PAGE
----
Confrontation between Lima police and striking Peruvian teachers
Workers Struggles: The Americas
3 July 2018
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Confrontation between Lima police and striking Peruvian teachers
June 27 saw a violent confrontation between police in the Peruvian capital of Lima and teachers supporting an indefinite strike called by the regional SUTE-CONARE, a faction that has split from the main teachers organization, SUTEP.
The confrontation with the police took place in the city’s main plaza facing the government palace. A large number of the demonstrators had come from the provinces to Lima to support the strike. After being evicted by the police from the plaza, the teachers proceeded to block the Metropolitano transit station in downtown Lima.
At least 5,000 teachers from the metropolitan Lima area have had their salaries withheld because of strike activity. The numbers are even larger in the provinces, where the strike has more support. At the same time, authorities have begun replacing striking teachers with scabs.
In a parallel development, police used teargas to disperse students from Universidad Nacional Mayor de San Marcos (UNMSM), who had taken over the university administration building to protest against the lack of teachers and to demand the repeal of a General Studies Plan requiring all students, regardless of their majors, to take the same undergraduate courses.
Venezuelan health workers strike for wages, infrastructure, supplies
Nurses in Venezuela began an indefinite strike June 25 to press their demands for higher wages, improved infrastructure and an end to shortages of supplies and medicines in the nation’s health care system. The Federation of Colleges of Nursing Professionals, which voted for the stoppage after an assembly, claimed that 500,000 healthcare workers in 20 states adhered to the call.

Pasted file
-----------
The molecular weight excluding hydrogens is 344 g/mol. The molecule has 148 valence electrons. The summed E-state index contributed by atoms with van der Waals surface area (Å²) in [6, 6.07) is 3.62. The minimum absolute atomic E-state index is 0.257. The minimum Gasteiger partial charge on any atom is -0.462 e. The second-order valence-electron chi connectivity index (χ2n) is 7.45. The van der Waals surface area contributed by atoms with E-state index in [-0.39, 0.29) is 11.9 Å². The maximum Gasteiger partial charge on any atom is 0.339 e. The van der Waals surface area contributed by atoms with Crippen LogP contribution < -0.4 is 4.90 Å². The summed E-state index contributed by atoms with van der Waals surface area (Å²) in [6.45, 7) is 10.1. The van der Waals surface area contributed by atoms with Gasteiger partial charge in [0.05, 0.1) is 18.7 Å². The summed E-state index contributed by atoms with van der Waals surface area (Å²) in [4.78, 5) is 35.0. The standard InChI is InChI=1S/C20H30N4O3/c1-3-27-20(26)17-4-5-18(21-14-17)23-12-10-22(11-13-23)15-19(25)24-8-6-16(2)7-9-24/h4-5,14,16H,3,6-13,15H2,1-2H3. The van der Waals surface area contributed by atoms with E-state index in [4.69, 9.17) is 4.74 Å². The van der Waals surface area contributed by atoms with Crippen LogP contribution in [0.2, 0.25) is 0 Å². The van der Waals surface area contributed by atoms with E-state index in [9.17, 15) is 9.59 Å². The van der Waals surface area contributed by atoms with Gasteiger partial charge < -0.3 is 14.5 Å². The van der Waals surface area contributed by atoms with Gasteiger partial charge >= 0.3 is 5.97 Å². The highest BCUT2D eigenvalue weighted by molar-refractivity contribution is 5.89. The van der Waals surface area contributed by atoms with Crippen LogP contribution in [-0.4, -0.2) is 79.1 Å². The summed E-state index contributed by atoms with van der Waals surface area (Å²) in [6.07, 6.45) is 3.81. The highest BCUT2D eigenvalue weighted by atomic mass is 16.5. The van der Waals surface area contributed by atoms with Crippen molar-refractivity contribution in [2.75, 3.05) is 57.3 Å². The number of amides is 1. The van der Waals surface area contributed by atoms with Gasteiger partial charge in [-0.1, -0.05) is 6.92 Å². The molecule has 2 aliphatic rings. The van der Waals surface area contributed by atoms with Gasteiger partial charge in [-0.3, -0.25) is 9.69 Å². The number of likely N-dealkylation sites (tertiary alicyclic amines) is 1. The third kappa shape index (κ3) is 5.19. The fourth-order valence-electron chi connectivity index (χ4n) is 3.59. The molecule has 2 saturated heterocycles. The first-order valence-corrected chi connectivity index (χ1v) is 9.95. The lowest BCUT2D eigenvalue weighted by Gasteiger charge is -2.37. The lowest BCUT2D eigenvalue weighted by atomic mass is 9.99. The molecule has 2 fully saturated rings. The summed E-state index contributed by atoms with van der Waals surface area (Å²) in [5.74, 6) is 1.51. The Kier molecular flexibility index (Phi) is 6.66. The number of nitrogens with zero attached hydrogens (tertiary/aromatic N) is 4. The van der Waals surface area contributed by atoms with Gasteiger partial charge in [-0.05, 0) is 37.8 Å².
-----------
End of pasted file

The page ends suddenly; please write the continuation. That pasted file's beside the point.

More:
The Committee against Hunger and for Life, which is coordinating the strike, also claims that other health professionals, including doctors, pharmacists, bio-analysts, and auxiliary staff, have also walked off the job. Emergency services and urgent needs such as immunization shots have been maintained.
Federation officials accuse the Maduro government of using bribes, in the form of bonuses and boxes of food, and of intimidation, such as threats of firings and threats by pro-government groups, to undermine the strike. They also disavowed salary talks held between the government and a group of doctors, saying that the federation is the only valid representative body for nurses.
The nurses are calling for their salaries to match those recently granted to members of the National Bolivarian Armed Forces of between 50 and 70 million bolivares (US$500-700) per month.
Mexican municipal workers’ strike ends after 16 days
On June 29 the Union of Service Workers of the Municipality of Mineral de la Reforma (SUTSMMR) announced the end of a walkout, having settled for a miserable 5 percent raise.
The city also agreed to reinstate 13 of the 35 discharged workers, with the rest supposedly to be reincorporated “gradually, without specifying a date,” according to an am.com.mx report. SUTSMMR claimed, without giving specifics, that the agreement would restructure general working conditions and retirement.
Members of (SUTSMMR) in Hidalgo, Mexico went on strike June 12 over demands for changes in their contract with the city, which covers 239 workers. The union had submitted a petition to the municipal authorities in October with demands including a 20 percent raise, medical coverage, uniforms, reinstatement of 35 discharged workers, respect for work schedules and workdays, and an end to harassment of workers, among others.